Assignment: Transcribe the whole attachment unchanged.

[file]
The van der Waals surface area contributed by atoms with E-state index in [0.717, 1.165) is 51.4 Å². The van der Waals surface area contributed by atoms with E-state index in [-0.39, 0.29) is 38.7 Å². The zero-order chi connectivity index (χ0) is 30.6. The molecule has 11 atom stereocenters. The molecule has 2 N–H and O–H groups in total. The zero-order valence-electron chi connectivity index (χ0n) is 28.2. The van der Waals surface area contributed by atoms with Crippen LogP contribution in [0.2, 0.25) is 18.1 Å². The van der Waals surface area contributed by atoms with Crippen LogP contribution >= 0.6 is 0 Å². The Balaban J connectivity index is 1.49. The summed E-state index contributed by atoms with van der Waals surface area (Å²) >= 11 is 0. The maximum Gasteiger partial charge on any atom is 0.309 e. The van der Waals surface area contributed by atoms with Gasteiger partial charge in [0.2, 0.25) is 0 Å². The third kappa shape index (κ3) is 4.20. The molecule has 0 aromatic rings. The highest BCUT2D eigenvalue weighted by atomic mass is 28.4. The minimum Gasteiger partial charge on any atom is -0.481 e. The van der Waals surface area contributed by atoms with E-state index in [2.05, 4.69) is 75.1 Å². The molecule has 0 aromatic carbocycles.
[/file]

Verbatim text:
The van der Waals surface area contributed by atoms with E-state index in [0.717, 1.165) is 51.4 Å². The van der Waals surface area contributed by atoms with E-state index in [-0.39, 0.29) is 38.7 Å². The zero-order chi connectivity index (χ0) is 30.6. The molecule has 11 atom stereocenters. The molecule has 2 N–H and O–H groups in total. The zero-order valence-electron chi connectivity index (χ0n) is 28.2. The van der Waals surface area contributed by atoms with Crippen LogP contribution in [0.2, 0.25) is 18.1 Å². The van der Waals surface area contributed by atoms with Crippen LogP contribution >= 0.6 is 0 Å². The Balaban J connectivity index is 1.49. The summed E-state index contributed by atoms with van der Waals surface area (Å²) >= 11 is 0. The maximum Gasteiger partial charge on any atom is 0.309 e. The van der Waals surface area contributed by atoms with Gasteiger partial charge in [0.2, 0.25) is 0 Å². The third kappa shape index (κ3) is 4.20. The molecule has 0 aromatic rings. The highest BCUT2D eigenvalue weighted by atomic mass is 28.4. The minimum Gasteiger partial charge on any atom is -0.481 e. The van der Waals surface area contributed by atoms with E-state index in [2.05, 4.69) is 75.1 Å². The molecule has 0 aromatic carbocycles.